Another object of the present invention is the provision of an improved eductor truck which has improved safety features for holding the settling tank in its raised position during maintenance operation.

Another object of the present invention is the provision of an improved eductor truck which has improved means for automatically operating the eductor unit.

Another object of the present invention is the provision of an improved eductor truck which has means for heating the tank of the truck to prevent freezing.

Another object of the present invention is the provision of an improved eductor truck which is provided with heating means for the tank without the use of separate heating mechanisms.

Another object of the present invention is the provision of an improved eductor truck in which the eduction operation is powered from the truck's transmission in order to improve energy, efficiency and reduce truck noises.

Other and further objects of the invention will be obvious upon an understanding of the illustrative embodiment about to be described, or will be indicated in the appended claims, and various advantages not referred to herein will occur to one skilled in the art upon employment of the invention in practice.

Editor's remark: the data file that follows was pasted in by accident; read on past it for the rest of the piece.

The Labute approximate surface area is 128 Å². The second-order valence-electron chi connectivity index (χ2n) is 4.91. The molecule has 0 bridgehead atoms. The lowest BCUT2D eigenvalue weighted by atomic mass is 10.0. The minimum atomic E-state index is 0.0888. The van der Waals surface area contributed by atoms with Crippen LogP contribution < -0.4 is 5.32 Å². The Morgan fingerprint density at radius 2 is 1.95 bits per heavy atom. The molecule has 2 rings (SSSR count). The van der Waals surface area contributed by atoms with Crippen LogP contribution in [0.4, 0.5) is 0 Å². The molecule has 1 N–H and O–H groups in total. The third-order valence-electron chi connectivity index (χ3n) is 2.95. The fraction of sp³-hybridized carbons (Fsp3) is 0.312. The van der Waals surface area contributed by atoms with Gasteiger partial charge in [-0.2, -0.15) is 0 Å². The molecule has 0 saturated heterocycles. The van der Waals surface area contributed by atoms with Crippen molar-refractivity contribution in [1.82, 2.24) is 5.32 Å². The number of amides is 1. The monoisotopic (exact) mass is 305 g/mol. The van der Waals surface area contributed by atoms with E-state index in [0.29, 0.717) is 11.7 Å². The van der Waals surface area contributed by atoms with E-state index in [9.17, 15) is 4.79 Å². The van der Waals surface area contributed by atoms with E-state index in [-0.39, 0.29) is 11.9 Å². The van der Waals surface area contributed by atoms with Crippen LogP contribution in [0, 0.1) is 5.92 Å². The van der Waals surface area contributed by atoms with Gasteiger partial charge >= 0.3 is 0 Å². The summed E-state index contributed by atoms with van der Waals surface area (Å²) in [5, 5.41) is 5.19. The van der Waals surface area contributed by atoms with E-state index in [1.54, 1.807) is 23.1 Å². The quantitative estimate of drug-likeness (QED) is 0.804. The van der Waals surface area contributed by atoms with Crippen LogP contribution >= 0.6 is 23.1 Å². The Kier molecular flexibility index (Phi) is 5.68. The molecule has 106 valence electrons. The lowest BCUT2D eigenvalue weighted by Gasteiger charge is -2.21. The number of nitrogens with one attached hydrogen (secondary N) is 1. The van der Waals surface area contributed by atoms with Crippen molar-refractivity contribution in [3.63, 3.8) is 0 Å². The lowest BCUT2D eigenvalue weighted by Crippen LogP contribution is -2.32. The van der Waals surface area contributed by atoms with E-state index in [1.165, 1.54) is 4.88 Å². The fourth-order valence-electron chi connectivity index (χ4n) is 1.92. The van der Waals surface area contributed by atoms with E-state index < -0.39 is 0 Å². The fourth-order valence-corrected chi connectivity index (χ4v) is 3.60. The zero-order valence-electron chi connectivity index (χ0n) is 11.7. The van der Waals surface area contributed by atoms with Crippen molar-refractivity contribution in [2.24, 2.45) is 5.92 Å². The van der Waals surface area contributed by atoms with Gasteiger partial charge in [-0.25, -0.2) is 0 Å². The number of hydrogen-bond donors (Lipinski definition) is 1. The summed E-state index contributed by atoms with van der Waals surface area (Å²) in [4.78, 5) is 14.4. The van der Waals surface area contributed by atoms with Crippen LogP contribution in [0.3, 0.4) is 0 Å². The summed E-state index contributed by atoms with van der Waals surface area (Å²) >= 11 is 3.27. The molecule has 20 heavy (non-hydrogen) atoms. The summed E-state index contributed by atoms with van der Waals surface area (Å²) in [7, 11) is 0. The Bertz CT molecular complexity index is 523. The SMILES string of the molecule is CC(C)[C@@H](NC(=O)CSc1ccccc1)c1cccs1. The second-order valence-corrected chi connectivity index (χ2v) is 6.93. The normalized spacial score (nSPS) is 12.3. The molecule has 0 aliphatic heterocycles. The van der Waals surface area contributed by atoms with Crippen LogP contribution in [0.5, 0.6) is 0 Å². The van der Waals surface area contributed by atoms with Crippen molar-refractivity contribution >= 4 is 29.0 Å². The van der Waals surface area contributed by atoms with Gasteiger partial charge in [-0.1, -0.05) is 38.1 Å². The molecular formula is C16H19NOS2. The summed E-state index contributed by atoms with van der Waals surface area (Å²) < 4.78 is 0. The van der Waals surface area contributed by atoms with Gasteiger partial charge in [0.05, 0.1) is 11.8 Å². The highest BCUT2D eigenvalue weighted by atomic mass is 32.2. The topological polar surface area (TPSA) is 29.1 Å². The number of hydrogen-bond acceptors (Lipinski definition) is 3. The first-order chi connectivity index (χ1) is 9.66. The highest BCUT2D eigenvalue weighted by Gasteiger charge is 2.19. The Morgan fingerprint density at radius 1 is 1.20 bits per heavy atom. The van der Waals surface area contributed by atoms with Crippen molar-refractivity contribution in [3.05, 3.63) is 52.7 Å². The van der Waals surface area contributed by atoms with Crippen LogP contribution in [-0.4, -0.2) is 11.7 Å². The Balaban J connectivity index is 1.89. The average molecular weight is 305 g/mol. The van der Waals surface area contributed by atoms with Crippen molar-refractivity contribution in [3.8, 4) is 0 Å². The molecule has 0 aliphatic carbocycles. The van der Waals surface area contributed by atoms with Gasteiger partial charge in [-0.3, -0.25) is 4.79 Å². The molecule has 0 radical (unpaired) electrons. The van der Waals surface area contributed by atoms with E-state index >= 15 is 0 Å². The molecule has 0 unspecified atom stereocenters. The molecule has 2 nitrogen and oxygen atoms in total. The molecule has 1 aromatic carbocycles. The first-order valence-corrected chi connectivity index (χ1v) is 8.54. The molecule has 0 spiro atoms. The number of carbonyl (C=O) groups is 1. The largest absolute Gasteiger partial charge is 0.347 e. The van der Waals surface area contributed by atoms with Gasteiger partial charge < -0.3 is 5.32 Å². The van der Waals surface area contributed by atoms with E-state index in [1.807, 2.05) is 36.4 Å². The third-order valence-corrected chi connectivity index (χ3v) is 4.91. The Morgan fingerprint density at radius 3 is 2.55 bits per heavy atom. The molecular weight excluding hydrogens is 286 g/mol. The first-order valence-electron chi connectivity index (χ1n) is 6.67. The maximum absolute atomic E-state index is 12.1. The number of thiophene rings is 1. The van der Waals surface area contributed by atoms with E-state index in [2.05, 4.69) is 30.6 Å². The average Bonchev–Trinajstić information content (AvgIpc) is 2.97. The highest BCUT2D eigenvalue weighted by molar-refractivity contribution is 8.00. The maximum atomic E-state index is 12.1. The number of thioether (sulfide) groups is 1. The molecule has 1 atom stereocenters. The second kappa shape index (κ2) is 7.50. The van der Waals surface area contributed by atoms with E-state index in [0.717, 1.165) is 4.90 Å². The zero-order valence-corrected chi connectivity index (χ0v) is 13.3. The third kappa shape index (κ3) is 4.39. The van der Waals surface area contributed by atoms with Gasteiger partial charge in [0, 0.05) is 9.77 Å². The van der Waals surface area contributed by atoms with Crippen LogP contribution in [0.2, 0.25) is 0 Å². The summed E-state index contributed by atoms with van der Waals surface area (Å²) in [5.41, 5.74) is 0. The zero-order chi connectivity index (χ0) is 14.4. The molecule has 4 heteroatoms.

A preferred embodiment of the invention has been chosen for purposes of illustration and description and is shown in the accompanying drawings forming a part of the specification, wherein:

FIG. 1 is a perspective view of a truck having an eduction unit embodying the present invention.

FIG. 2 is a perspective view showing the truck with the settling tank in a raised position.

FIG. 3 is a sectional view taken along line 3--3 of FIG. 1.

FIG. 4 is a perspective fragmentary view of the interior of the settling tank.

FIG. 5 is a side view of the rear door latch-release mechanism.

FIG. 6 is a top view thereof.

FIG. 7 is a side elevational view of an eductor truck showing the improved tank-heating mechanism of the present invention.